Ireland Research Guidance: Birth 1864-PresentEdit This Page

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Contents

Search Strategy

Search the following records in the order given.

1. Birth Certificate: Civil registration

Civil registration is the government registration of births, marriages, and deaths, which began in 1864. In the birth records you may find a child's name, sex, birth date and place, names of parents (including the mother's maiden name), father's occupation, and the name, residence, and relationship of a person present at the birth. Civil registration birth records cover most of the population and are indexed countrywide. Use the national index to identify and obtain a copy of a birth certificate. 

Read more about Ireland Civil Registration.

Not everyone complied with civil registration when it first began, so not all children's births were registered.  If you do not find your ancestor in the national index, try the next record.

2. Church Records: Church records

Church records are the christenings or baptisms, marriages, and burials recorded in registers by church officials at the time of an event. Christening records may state the name of the child, christening date, names of parents, place of residence of the family, and the occupation of the father. Sometimes the child's birth date and mother's maiden name are recorded. Minutes of church meetings sometimes record birth information for a child.

Before searching church records, it is very valuable to know or at least have an idea of what religion your ancestors belonged to.  Read more about Ireland Church Records.

3. Census: Census

A census is a count and description of the population. Government census records are especially valuable because they list the majority of the population and are available at many repositories. In these records you may find names of the members of a household, gender, and each person's religion, marital status, relationship to the head of the household, age, address, occupation, and county of birth. Though many Irish census records have been destroyed, those that survive can provide clues that may lead you to other records.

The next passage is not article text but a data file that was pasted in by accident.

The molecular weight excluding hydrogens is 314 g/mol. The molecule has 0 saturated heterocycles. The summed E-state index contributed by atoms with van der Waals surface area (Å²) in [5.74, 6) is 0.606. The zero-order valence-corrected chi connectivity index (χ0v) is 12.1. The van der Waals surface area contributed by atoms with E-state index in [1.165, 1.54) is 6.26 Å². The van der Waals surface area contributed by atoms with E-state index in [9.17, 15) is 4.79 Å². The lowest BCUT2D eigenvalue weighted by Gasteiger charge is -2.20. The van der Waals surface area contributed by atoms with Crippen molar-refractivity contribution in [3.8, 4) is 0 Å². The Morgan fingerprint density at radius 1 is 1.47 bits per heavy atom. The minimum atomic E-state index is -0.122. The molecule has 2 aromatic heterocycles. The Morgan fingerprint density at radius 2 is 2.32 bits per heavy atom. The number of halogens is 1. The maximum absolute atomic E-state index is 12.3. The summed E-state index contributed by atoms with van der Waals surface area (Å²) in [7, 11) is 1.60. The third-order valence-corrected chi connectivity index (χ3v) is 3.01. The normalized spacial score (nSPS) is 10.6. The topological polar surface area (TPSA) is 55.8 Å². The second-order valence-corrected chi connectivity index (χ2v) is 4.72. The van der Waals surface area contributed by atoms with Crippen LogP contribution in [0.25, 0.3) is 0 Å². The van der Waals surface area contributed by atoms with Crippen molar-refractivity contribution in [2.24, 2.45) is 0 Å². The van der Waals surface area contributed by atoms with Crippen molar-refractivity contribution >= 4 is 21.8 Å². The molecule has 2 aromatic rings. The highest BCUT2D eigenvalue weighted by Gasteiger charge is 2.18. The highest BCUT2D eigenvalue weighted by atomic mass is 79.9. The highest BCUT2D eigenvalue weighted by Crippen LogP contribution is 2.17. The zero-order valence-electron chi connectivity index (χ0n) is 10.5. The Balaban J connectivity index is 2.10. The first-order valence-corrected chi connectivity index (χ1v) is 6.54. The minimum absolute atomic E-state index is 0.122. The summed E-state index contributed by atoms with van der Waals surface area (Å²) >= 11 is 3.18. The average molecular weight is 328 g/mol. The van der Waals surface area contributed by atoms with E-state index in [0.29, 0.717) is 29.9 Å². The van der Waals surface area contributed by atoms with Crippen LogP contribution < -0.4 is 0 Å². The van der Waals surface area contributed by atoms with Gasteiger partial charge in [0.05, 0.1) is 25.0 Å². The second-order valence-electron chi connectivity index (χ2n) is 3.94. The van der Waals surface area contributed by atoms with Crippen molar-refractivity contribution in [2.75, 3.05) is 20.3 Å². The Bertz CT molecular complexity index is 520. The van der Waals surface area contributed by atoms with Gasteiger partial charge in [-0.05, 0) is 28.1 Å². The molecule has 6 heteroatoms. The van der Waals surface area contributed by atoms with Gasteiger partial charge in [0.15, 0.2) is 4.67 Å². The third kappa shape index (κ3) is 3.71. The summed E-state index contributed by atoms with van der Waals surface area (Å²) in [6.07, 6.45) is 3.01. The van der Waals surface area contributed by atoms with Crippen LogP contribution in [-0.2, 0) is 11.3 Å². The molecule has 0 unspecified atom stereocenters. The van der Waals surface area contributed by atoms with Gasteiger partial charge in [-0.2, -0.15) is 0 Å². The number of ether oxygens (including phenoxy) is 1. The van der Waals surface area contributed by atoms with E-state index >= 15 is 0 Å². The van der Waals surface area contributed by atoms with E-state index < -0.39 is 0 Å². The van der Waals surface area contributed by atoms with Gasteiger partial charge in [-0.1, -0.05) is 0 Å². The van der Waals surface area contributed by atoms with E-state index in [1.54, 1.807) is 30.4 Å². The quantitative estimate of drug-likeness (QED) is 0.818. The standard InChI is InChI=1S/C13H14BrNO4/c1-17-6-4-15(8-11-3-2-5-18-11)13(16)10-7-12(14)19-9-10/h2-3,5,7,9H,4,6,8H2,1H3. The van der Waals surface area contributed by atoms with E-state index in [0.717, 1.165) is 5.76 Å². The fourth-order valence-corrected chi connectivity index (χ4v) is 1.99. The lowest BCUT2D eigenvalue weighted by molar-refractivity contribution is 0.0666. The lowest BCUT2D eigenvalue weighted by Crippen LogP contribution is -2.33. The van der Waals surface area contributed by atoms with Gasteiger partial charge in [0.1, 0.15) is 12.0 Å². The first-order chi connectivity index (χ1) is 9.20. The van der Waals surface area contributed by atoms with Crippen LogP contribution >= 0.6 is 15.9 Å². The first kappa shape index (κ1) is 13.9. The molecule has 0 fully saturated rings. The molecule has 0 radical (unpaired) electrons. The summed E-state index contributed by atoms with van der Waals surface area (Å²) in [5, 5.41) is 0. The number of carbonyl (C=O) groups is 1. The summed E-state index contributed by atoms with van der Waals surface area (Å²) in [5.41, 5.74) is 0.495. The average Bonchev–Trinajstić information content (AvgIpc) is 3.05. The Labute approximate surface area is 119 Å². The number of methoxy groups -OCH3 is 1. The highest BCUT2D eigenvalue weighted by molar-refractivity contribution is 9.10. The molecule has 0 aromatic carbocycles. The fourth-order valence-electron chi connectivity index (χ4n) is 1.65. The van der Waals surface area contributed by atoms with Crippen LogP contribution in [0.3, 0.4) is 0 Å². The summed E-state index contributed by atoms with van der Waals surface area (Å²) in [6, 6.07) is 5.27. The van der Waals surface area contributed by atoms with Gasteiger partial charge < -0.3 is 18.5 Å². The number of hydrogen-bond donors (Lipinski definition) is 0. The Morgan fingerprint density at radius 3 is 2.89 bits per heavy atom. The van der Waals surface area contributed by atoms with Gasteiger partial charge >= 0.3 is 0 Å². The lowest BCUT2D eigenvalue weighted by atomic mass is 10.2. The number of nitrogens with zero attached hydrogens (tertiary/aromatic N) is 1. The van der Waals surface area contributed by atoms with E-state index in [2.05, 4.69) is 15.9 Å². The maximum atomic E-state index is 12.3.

Read more about Ireland Census. Readl also about Ireland Census Substitutes.

4. Marriage Certificate: Civil registration

Civil registration is the government registration of births, marriages, and deaths. In these marriage records you may find the names of the bride and groom, ages (which you can use to determine a year of birth), marriage date and place, marital status, fathers' names and occupations, the occupations and residences of the bride and groom, and names of witnesses. Protestant marriages were recorded from 1 January 1845. All marriages were recorded from 1 January 1864. Civil registration marriage records cover most of the population and are indexed countrywide. Use the national index to identify and obtain a copy of a marriage certificate.

Read more about Ireland Civil Registration.

5. Death Certificate: Civil registration

Civil registration is the government registration of births, marriages, and deaths. In these death records you may find the name and residence of the deceased, sex, death date, cause of death, and the name of the informant. Civil registration death records cover most of the population and are indexed countrywide. Use the national index to identify and obtain a copy of a death certificate.

Read more about Ireland Civil Registration.

6. Monumental Inscriptions: Cemeteries

Gravestone or monumental inscriptions can be a useful source of family history information. Sometimes, multiple family members are buried in the same vault or burial plot and the inscription will give information on all that are buried there. Inscriptions may give birth, marriage, and death information. They may also give clues about military service and occupation, or family members buried in the same area. Sometimes they give more information than the parish burial register or civil certificate of death. Monumental inscriptions are especially helpful for identifying ancestors who are not recorded in other existing records, and may give a birth date that cannot be found elsewhere. 

Read more about Ireland Cemeteries.


 

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  • This page was last modified on 23 March 2012, at 07:24.
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